“Sen. Elizabeth Warren didn’t forget about Apple Inc.,” Mike Murphy writes for MarketWatch. “When the Massachusetts Democrat and presidential candidate laid out her plan Friday to break up big tech companies that she said stifle competition, she focused on Facebook Inc., Alphabet Inc.’s Google and Amazon.com Inc. — but did not mention Apple. On Saturday, however, she made it clear that the iPhone maker was in her cross-hairs as well.”

“In an interview with The Verge published Saturday night from the SXSW festival in Austin, Texas, Warren said Apple uses its market dominance to squash competition,” Murphy writes. “‘If you run a platform where others come to sell, then you don’t get to sell your own items on the platform because you have two comparative advantages,’ she said. ‘One, you’ve sucked up information about every buyer and every seller before you’ve made a decision about what you’re going to to sell. And second, you have the capacity — because you run the platform — to prefer your product over anyone else’s product. It gives an enormous comparative advantage to the platform.'”

Murphy writes, “Aside from Apple’s App Store, the plan would target holdings such as Amazon’s Marketplace and Whole Foods stores, Google’s ad exchange and Google Search, and Facebook’s WhatsApp.”

Read more in the full article here.

MacDailyNews Take: Apple’s market dominance?

Bzzzt! Wrong.

Worldwide smartphone OS market share, February 2019:

• Android: 74.15%
• iOS: 23.28%

Again, it’ll be very interesting to see the breakdown of political donations out of Silicon Valley this cycle.

As for the App Store case in the U.S. Supreme Court: The U.S. Supreme Court should uphold existing legal precedent by finding in favor of Apple which is not a distributor that sells iPhone apps directly to consumers. App developers sell iPhone apps directly to consumers.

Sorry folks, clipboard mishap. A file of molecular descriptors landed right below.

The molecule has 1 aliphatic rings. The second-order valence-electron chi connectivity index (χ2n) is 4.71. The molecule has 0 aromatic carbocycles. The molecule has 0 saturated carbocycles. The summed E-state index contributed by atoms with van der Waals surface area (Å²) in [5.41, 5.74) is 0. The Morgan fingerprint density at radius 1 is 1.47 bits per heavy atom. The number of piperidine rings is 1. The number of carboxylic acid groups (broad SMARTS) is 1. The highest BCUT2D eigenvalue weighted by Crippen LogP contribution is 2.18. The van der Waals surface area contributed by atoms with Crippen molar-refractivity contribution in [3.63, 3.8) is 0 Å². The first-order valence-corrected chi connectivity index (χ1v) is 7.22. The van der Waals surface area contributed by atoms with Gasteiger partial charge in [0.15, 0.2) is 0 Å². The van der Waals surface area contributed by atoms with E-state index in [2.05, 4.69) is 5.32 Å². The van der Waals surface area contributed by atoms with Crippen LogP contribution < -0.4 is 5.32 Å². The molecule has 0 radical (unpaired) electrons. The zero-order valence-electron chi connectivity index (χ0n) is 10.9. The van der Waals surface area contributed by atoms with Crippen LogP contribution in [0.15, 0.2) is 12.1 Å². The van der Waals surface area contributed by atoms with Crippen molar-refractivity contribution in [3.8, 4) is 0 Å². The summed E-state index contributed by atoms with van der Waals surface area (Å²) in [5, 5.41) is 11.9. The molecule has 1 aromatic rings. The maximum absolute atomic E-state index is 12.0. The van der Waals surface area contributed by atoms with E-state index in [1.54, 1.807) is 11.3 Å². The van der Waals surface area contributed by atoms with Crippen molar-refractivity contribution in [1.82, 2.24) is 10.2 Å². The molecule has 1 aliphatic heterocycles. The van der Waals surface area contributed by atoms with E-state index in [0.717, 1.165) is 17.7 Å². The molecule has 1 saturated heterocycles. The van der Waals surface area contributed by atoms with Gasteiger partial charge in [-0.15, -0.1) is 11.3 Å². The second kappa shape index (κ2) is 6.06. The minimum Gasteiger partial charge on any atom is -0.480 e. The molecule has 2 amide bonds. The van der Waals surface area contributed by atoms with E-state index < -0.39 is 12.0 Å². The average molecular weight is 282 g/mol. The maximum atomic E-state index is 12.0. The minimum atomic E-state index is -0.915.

Setting aside the security implications, the Ninth Circuit decision should be overturned simply because Apple’s App Store customers are the app developers, not the app consumers.

Apple owns the shopping mall. The developers pay Apple for space within. The end customer buys their apps from the developers. Indirect purchasers of goods or services along a supply chain cannot seek remedies over antitrust claims.

See Illinois Brick Co. v. Illinois.MacDailyNews, October 31, 2018

SEE ALSO:
Trump administration backs Apple in U.S. Supreme Court over App Store antitrust suit – November 26, 2018
Apple defends App Store fees in U.S. Supreme Court – November 26, 2018
Apple defends App Store fees as U.S. Supreme Court weighs consumer suit – November 23, 2018
Apple wants U.S. Supreme Court to undo previous decision regarding an antitrust suit – October 31, 2018
U.S. Supreme Court will decide if Apple’s App Store is an anti-competitive monopoly – June 19, 2018
U.S. Supreme Court to consider Apple appeal in antitrust suit over App Store prices – June 18, 2018
US DOJ sides with Apple over App Store antitrust allegations in Supreme Court brief – May 10, 2018
Harris Poll: Corporate reputations can become politically polarized – February 9, 2017
9th U.S. Circuit Court of Appeals revives antitrust lawsuit against Apple – January 13, 2017
Silicon Valley donated 60 times more to Clinton than to Trump – November 7, 2016
99% of Silicon Valley’s political dollars are going to Hillary Clinton – October 25, 2016
Apple’s politics may be hurting its brand – June 29, 2016
Apple refuses to aid 2016 GOP presidential convention over Trump comments – June 18, 2016
Apple and Silicon Valley employees love Bernie Sanders. Donald Trump? Not so much – May 6, 2016
Apple among top employers of Bernie Sanders donors – April 20, 2016
Apple App Store antitrust complaint dismissed on procedural grounds by U.S. judge – August 16, 2013
Apple employees donate $15 to Obama for every $1 to Romney – July 27, 2012
Apple, other tech firm employees’ contributions favor Democrats over Republicans, Obama over Clinton – April 14, 2008
Apple CEO Steve Jobs: ‘I’m going to just stay away from all that political stuff’ – August 25, 2004